Sunday, July 03, 2022

Life & Style

Silly, Farcical Fun

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You will have a great time at Kiss My Aztec! particularly if you go in expecting the irreverence and the farce. Photo by T. Charles Erickson

You will have a great time at Kiss My Aztec! particularly if you go in expecting the irreverence and the farce. (Photo by T. Charles Erickson)

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Krystina Alabado and Matt Saldivar in Kiss My Aztec! Photo by T. Charles Erickson

Krystina Alabado and Matt Saldivar in Kiss My Aztec! (Photo by T. Charles Erickson)

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Kiss My Aztec! is set in the 16th century where a group of Aztecs are plotting to overthrow the local Spanish governor. In the process, the show comments on Spanish invaders, the Inquisition, political infighting, and the role of women.

The show pokes fun at some of the myths most of us have grown up with about the Age of Exploration and the so-called “discovery” of the new world.  Photo by T. Charles Erickson

Kiss My Aztec! is set in the 16th century where a group of Aztecs are plotting to overthrow the local Spanish governor. In the process, the show comments on Spanish invaders, the Inquisition, political infighting, and the role of women. The show pokes fun at some of the myths most of us have grown up with about the Age of Exploration and the so-called “discovery” of the new world. (Photo by T. Charles Erickson)

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Krystina Alabado and Joel Perez in Kiss My Aztec! Photo by T. Charles Erickson

Krystina Alabado and Joel Perez in Kiss My Aztec! (Photo by T. Charles Erickson)

Silly, farcical, and fun are adjectives I’d use about the new musical now at Hartford Stage through Sunday, June 26.

Kiss My Aztec! is billed as “loosely based on Latin American history—very loosely!” That’s to be expected when comedian and performer John Leguizamo has written the book for the show. He’s known for his plays, some of which were solo shows, including Spic-o-Rama, Latin History for Morons, and Klass Klown.

This is set in the 16th century where a group of Aztecs are plotting to overthrow the local Spanish governor. In the process, the show comments on Spanish invaders, the Inquisition, political infighting, and the role of women.

The show pokes fun at some of the myths most of us have grown up with about the Age of Exploration and the so-called “discovery” of the new world.

Leguizamo, with composer Benjamin Velez and lyricist David Kamp, sets the mood in the first number, “White People on Boats,” which comically points out that bad things happen when White people in boats show up.

From there we alternate between the Aztecs with their leader El Jaguar Negro, his daughter Colombina, and the clown, Pepe, and the governor’s palace where the governor’s son is plotting to overthrow him and his daughter, Pilar, is refusing to marry a member of the royal family.

El Jaguar is having similar problems because Colombina wants to fight the Spanish while her father wants her to stay with the other women and do the laundry.

The details of the plot are fun but unimportant in many ways. Let’s just say that both the Aztecs and the women triumph.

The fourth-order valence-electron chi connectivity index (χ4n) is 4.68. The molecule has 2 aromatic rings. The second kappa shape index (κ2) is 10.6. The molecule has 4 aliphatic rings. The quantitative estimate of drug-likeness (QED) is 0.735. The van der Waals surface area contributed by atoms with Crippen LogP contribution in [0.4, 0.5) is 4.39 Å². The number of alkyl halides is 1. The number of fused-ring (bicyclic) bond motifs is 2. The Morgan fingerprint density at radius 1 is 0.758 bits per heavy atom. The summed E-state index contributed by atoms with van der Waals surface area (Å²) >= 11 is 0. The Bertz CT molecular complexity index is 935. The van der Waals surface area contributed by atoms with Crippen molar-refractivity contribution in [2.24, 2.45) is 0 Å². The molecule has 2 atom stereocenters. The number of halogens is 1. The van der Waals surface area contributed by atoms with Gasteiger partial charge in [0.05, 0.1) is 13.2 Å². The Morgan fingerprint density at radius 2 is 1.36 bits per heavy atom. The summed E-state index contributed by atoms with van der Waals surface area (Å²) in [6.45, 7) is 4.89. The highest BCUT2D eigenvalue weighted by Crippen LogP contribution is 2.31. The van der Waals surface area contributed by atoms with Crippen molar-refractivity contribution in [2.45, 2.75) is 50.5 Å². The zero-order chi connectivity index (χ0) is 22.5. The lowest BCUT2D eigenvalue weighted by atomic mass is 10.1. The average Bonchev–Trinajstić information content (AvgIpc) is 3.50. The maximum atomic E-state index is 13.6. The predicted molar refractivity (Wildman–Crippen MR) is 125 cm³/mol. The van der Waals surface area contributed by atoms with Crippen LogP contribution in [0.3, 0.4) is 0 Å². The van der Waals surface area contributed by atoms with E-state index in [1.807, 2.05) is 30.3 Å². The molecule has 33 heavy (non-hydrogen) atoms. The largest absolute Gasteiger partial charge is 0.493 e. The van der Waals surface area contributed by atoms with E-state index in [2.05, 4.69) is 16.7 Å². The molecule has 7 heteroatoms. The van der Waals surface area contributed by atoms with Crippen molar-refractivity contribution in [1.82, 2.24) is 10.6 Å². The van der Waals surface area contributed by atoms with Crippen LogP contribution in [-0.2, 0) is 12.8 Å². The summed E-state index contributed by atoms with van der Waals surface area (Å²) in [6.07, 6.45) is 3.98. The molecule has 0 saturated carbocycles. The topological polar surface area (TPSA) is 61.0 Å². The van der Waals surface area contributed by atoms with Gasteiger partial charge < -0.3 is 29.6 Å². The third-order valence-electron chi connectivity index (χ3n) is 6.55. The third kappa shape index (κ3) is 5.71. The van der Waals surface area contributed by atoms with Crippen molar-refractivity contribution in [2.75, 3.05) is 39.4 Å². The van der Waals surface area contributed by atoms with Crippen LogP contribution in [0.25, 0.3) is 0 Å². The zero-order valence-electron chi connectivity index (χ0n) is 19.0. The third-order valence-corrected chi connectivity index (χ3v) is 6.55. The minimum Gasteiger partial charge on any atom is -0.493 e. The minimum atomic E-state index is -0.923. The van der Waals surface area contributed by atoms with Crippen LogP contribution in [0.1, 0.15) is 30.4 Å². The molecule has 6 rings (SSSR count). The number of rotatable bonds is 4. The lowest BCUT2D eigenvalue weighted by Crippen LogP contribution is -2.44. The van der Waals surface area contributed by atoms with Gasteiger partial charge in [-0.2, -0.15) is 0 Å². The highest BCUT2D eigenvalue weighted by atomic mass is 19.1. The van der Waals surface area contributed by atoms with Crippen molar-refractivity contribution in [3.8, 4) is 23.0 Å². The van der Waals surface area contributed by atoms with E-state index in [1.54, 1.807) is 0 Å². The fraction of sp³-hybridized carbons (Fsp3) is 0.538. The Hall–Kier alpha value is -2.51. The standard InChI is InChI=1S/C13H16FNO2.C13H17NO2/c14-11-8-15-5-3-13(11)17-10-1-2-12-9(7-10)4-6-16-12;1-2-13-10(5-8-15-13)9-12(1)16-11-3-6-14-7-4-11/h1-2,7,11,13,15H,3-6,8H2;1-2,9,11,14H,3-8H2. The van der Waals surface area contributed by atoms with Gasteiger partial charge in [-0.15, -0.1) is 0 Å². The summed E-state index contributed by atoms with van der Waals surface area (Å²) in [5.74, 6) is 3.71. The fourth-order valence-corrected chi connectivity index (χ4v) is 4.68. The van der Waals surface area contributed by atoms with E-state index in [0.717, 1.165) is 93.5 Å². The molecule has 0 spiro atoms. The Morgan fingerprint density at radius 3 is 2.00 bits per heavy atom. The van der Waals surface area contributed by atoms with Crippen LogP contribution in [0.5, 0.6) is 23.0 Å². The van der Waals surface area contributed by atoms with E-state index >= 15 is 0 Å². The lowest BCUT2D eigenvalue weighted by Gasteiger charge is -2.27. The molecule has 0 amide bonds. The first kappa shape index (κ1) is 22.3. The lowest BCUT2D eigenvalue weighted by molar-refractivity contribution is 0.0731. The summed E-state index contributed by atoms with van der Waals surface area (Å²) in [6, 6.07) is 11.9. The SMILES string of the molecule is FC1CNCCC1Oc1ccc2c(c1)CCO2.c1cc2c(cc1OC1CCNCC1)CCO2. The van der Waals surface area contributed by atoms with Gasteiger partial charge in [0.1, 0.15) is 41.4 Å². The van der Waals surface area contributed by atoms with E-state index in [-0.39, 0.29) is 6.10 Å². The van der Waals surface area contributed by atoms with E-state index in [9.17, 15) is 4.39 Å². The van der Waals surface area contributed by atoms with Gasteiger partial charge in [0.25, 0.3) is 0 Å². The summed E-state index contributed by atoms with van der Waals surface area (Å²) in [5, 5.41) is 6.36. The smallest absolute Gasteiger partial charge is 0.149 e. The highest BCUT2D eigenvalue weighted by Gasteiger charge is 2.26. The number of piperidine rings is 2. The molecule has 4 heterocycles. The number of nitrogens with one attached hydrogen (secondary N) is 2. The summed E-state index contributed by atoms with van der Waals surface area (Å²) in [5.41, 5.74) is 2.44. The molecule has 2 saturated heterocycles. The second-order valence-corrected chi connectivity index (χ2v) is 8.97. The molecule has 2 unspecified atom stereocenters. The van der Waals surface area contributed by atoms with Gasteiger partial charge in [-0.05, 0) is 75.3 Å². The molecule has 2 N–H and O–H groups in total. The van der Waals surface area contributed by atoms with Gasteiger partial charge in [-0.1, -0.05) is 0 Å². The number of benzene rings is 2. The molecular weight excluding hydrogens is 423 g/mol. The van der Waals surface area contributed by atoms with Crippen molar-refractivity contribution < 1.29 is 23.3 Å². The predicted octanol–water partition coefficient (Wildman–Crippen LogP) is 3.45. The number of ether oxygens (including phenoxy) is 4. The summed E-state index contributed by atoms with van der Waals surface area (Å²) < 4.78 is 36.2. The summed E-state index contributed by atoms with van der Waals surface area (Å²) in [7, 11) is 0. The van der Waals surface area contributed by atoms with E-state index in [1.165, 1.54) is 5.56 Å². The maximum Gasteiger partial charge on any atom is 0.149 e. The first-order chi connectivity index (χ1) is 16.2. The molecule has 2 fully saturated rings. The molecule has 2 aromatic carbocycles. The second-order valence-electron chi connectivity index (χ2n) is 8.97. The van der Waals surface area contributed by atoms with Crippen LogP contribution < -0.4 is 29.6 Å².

The multi-talented cast members play many roles. At times they are so completely transformed that you will not realize that you have already seen the actor but as another character. Each shows fine comic timing.

Two, Krystina Alabado and Joel Perez, play only one role each. Alabado is Colombina, the Aztec leader’s warrior daughter and Perez is Pepe, the clownish sidekick who loves her. In fact, you might think of them as Don Quixote and Sancho.

Both are excellent. Alabado projects the fierce determination of Colombina to escape the female stereotype roles and to save her people. Pepe is modeled on many of the Shakespearean clowns, the “wise fool” who knows more than anyone gives him credit for. It is these two that penetrate the governor’s house and set up the victory.

Among the other performers who stood out for their fine work was Eddie Cooper as El Jaguar and, in the Spanish scenes, as Reymundo, a very different type of priest. Desireé Rodriguez plays the reluctant Spanish bride with comic finesse.

One of the fun things about the show is that Leguizamo has given an Elizabethan twist to modern, colloquial English. Lots of “willsts” and “knowths” are strewn about.

The music by Velez and Kamp owes a debt of gratitude to Lin-Manuel Hernandez and Hamilton. Much of the score has that rhythmic, hip-hop/rap flavor. But they even make a reference to Gilbert and Sullivan with a take on “I’m the Model of a Modern Major General.”

Another highlight of the show are the costumes by Clint Ramos, who also did the fine scenic design. Ramos uses patterns reminiscent of Aztec and Latin American cultures but applies them to spandex. His exaggerated costumes, particularly for the Spanish, add to the comedy without being offensive.

As befits a show with ambitions to move perhaps to Broadway, all the production values are good. At the beginning the sound was loud, but either it moderated or I adjusted so it didn’t both me.

The choreography by Mayte Natalio is energetic and effective, as is the brisk-paced direction by Tony Taccone.

You will have a great time at Kiss My Aztec! particularly if you go in expecting the irreverence and the farce.

For tickets, visit HartfordStage.org.




Karen Isaacs is the Columnists for Zip06. Email Karen at .

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